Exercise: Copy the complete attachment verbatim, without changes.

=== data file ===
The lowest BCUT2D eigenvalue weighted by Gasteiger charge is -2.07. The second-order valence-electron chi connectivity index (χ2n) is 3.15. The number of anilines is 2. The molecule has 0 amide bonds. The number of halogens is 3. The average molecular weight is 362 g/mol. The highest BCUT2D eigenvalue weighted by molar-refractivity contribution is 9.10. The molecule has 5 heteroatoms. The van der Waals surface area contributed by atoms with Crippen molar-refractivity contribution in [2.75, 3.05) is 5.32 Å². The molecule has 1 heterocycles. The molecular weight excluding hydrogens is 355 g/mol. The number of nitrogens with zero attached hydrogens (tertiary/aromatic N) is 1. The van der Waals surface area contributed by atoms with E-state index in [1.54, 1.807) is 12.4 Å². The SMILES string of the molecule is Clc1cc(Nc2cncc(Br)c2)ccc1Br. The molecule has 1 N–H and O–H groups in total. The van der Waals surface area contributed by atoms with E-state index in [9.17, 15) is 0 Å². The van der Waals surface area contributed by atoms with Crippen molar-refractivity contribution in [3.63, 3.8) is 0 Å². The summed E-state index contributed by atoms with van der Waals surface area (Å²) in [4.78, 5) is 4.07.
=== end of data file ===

The lowest BCUT2D eigenvalue weighted by Gasteiger charge is -2.07. The second-order valence-electron chi connectivity index (χ2n) is 3.15. The number of anilines is 2. The molecule has 0 amide bonds. The number of halogens is 3. The average molecular weight is 362 g/mol. The highest BCUT2D eigenvalue weighted by molar-refractivity contribution is 9.10. The molecule has 5 heteroatoms. The van der Waals surface area contributed by atoms with Crippen molar-refractivity contribution in [2.75, 3.05) is 5.32 Å². The molecule has 1 heterocycles. The molecular weight excluding hydrogens is 355 g/mol. The number of nitrogens with zero attached hydrogens (tertiary/aromatic N) is 1. The van der Waals surface area contributed by atoms with E-state index in [1.54, 1.807) is 12.4 Å². The SMILES string of the molecule is Clc1cc(Nc2cncc(Br)c2)ccc1Br. The molecule has 1 N–H and O–H groups in total. The van der Waals surface area contributed by atoms with E-state index in [9.17, 15) is 0 Å². The van der Waals surface area contributed by atoms with Crippen molar-refractivity contribution in [3.63, 3.8) is 0 Å². The summed E-state index contributed by atoms with van der Waals surface area (Å²) in [4.78, 5) is 4.07.